As I stood there crying, I found myself laughing at how she must have been calling for me, the grandson who came over weekly during his childhood to play Star Wars, build forts, and watch television like Different Strokes, The Facts of Life, and Saturday Night Live when Buckwheat died (she wasn’t sure if it was real since they played it pretty straight other than Eddie Murphy doing his over the top imitation). And there I was, plastic flowers in hand to give her a colorful bouquet that would survive the Amish Country Pennsylvania winter, crying my eyes out because on days like this, I could really handle making a pillow and blanket fort in her house instead of facing the world.
In the days I knew her, she did fill it in puzzles and chain-smoked, while always being there for me with a place to go, love, and weekly presents of baseball cards or Star Wars figures. In the middle to late 1980s, as I said, her Alzheimer’s disease kicked in and devastated her and hurt our family as well. Now, we sit wondering if the bomb that went off inside of her is hereditary for those of us who have descended from her position on the family tree (as we wonder how far back these medical concerns go).
Gone were the days of listening to Mel Tillis and taking me to the local movie theater to see movies that I wonder if she actually could tolerate (such is being a supportive and loving grandparent). I prefer not to think of those days.
In the same way, I don't think much of who she was growing up or during the days of my dad growing up other than remembering she was a single mother at age 16. To this, she had a warning to my dad that carried over to me (if you're going to do something that could have you end up being a dad, be sure it's with someone that you love enough to be with if that situation occurs). Knowing how her life effectively stopped in many ways, long before it ever began, the world of being a single mom with family helping raise children from the 1940s to 1960s and living life beyond that as a housekeeper at the Hassler Home, I think that's fair advice.
Anyway, when I came home from work, I bought some Valentine’s brownies, and my wife and I celebrated her birthday because it’s what she would have wanted. Somehow, it felt to me that she knew how to get in touch with the world by finding me in that vision. After all, I'm the person who won’t allow certain parts of the past to “die that third death,” thus assuring that people live on infinitely through words, deeds, and images. While her former apartment is now so changed it's hard to see it as anything other than the address she lived at since the building is completely different, I don't mind as much as losing memories of her image in Florida or her dream to go to Hawaii, which my parents fulfilled.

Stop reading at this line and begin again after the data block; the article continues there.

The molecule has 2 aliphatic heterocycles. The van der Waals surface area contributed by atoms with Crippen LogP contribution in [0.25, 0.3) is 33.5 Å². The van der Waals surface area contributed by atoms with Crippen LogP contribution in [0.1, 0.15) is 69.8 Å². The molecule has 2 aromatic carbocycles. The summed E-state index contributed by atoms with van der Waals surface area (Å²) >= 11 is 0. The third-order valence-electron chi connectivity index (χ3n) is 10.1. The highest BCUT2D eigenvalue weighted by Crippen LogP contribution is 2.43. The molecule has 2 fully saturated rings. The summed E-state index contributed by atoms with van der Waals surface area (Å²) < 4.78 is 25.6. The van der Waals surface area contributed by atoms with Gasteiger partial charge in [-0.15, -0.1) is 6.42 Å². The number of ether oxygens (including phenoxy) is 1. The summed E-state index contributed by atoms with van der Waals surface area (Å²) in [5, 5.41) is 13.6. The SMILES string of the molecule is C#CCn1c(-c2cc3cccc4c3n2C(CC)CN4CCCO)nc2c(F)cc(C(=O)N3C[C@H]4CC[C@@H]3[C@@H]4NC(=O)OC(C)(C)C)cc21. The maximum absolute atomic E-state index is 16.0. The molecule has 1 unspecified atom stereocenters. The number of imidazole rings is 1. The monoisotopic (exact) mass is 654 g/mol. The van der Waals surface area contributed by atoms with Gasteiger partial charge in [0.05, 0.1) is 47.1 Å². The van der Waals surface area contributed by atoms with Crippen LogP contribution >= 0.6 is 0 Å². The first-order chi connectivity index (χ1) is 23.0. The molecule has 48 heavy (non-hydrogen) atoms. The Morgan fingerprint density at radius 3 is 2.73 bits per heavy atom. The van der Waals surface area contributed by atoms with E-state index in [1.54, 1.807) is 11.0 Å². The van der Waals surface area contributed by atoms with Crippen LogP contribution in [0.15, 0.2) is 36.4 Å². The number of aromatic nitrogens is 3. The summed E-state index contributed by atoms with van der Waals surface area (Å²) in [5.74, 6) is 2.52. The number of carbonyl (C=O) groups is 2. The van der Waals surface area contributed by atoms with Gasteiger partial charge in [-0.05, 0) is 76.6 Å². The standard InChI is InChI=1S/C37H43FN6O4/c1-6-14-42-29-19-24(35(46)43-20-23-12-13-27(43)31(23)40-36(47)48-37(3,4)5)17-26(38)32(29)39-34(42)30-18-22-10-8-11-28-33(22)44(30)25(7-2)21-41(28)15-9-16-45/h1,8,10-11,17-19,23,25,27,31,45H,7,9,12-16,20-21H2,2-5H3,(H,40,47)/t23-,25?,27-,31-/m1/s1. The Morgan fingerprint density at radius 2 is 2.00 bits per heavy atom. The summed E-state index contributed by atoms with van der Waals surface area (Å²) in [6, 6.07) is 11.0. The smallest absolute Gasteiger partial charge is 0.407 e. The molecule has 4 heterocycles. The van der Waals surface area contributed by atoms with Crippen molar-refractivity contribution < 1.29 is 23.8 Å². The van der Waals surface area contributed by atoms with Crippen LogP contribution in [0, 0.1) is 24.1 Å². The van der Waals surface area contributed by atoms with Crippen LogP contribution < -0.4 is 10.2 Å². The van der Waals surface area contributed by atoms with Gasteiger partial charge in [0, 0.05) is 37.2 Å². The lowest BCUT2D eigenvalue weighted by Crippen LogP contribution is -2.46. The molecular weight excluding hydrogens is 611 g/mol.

More importantly than going down Memory Lane, Heather reflected how she’s my guardian angel, here for me in my time of Parkinson’s as she has some clue of what it means to have a neurological condition that can devastate everything. I have to say that there’s something comforting and reassuring in knowing that I have a whole lot of someones looking over my shoulder, no matter what side of the grade said person is on.
For that reason and others, while I find myself skeptical to certain experiences, I truly do believe in life after death and divine intervention. I believe in fate, and I believe in ghosts. I believe in Heavenly-directed paths to where we're meant to be. I also believe in the evil side of the coin. That said, while experiencing the blind in my bedroom fly up at 2:00AM, the first night we moved in the house in 2009, plus other incidents of casual appearance that happened here may seem spooky, not all incidents of haunting and appearance are meant to be scary. Like the image of my wife's mother appearing as a butterfly at her sister's wedding or our great niece Ava appearing cheerfully to her sister Lydia, the other side isn't always about monster movies.
Sometimes it's just about checking in and showing some love.